Raphael Aloysius "R. A." Lafferty (November 7, 1914 – March 18, 2002) was an American science fiction and fantasy writer known for his original use of language, metaphor, and narrative structure,[1] Lafferty also wrote a set of four autobiographical novels, a history book, and several novels of historical fiction.

R. A. Lafferty
Lafferty in his library in 1998
Lafferty in his library in 1998
BornRaphael Aloysius Lafferty
(1914-11-07)November 7, 1914
Neola, Iowa, U.S.
DiedMarch 18, 2002(2002-03-18) (aged 87)
Broken Arrow, Oklahoma, U.S.
OccupationNovelist, short story author
GenreScience fiction, Fantasy
Notable worksOkla Hannali, Past Master, Nine Hundred Grandmothers

Biography edit

Lafferty was born on November 7, 1914, in Neola, Iowa to devoutly Catholic parents, Hugh David Lafferty, a broker dealing in oil leases and royalties, and Julia Mary (née Burke), a teacher. He was born the youngest of five siblings. His first name, Raphael, derived from the day on which he was expected to be born (the Feast of St. Raphael). When he was 4, his family moved to Perry, Oklahoma.

He graduated from Cascia Hall,[2] and came of age in the early years of the Great Depression. He later attended night school at the University of Tulsa for two years starting in 1933, mostly studying Math and German, but left before graduating. He then began to work for Clark Electric Co. in Tulsa and, during this period (1939–42), he attended the International Correspondence School.

Lafferty lived most of his life in Tulsa with his sister, Anna Lafferty. He enlisted in the U.S. Army in 1942. After training in Texas, North Carolina, Florida, and California, he was sent to the South Pacific Area, serving in Australia, New Guinea, Morotai, and the Philippines. When he left the Army in 1946, he had become a 1st Sergeant serving as a staff sergeant and had received an Asiatic-Pacific Campaign Medal.[3] He never married.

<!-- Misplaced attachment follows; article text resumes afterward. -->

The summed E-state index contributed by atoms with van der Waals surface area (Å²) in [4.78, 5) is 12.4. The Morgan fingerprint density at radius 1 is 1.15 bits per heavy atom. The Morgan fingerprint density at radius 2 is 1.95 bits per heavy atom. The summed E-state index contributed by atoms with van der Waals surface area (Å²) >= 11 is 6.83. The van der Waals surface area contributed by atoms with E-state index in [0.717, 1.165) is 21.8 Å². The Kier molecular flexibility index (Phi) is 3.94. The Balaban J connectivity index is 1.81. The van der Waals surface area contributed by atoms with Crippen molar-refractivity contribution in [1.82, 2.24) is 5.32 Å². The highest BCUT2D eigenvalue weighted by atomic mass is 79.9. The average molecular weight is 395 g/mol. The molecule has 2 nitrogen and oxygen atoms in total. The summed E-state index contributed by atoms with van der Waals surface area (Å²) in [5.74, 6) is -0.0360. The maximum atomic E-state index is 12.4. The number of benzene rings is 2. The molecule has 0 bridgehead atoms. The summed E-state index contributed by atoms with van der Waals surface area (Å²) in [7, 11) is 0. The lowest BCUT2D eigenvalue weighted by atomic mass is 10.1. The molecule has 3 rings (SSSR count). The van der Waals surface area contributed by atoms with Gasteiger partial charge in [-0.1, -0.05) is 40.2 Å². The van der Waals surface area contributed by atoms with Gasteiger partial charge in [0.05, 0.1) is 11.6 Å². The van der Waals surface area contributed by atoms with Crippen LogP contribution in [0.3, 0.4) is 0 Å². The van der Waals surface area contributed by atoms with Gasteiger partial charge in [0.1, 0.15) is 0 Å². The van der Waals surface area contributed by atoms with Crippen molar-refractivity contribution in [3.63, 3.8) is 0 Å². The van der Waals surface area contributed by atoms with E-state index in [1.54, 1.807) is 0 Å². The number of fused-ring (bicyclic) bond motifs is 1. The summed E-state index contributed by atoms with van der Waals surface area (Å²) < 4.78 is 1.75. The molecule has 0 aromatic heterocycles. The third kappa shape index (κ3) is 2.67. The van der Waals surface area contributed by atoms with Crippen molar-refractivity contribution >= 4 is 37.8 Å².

Lafferty did not begin writing until the 1950s, but he wrote thirty-two novels and more than two hundred short stories, most of them at least nominally science fiction. His first published story was "The Wagons" in the New Mexico Quarterly Review in 1959. His first published science fiction story was "Day of the Glacier", in The Original Science Fiction Stories in 1960, and his first published novel was Past Master in 1968.[4]

Until 1971, Lafferty worked as an electrical engineer. After that, he spent his time writing until around 1980, when his output declined due to a stroke. He stopped writing regularly in 1984.[5]

In 1994, he suffered an even more severe stroke. He died on March 18, 2002, aged 87 in a nursing home in Broken Arrow, Oklahoma. His collected papers, artifacts, and ephemera were donated to the University of Tulsa's McFarlin Library, Department of Special Collections and University Archives. Other manuscripts are housed in the University of Iowa's Library special collections department.[6]

Lafferty's funeral took place at Christ the King Catholic Church in Tulsa, where he regularly attended daily Mass. He is buried at St. Rose Catholic Cemetery in Perry.[2]

Selected works edit

Lafferty's quirky prose drew from traditional storytelling styles, largely from the Irish and Native American, and his shaggy-dog characters and tall tales are unique in science fiction. Little of Lafferty's writing is considered typical of the genre. His stories are closer to tall tales than traditional science fiction and are deeply influenced by his Catholic beliefs; Fourth Mansions, for example, draws on The Interior Mansions of Teresa of Avila.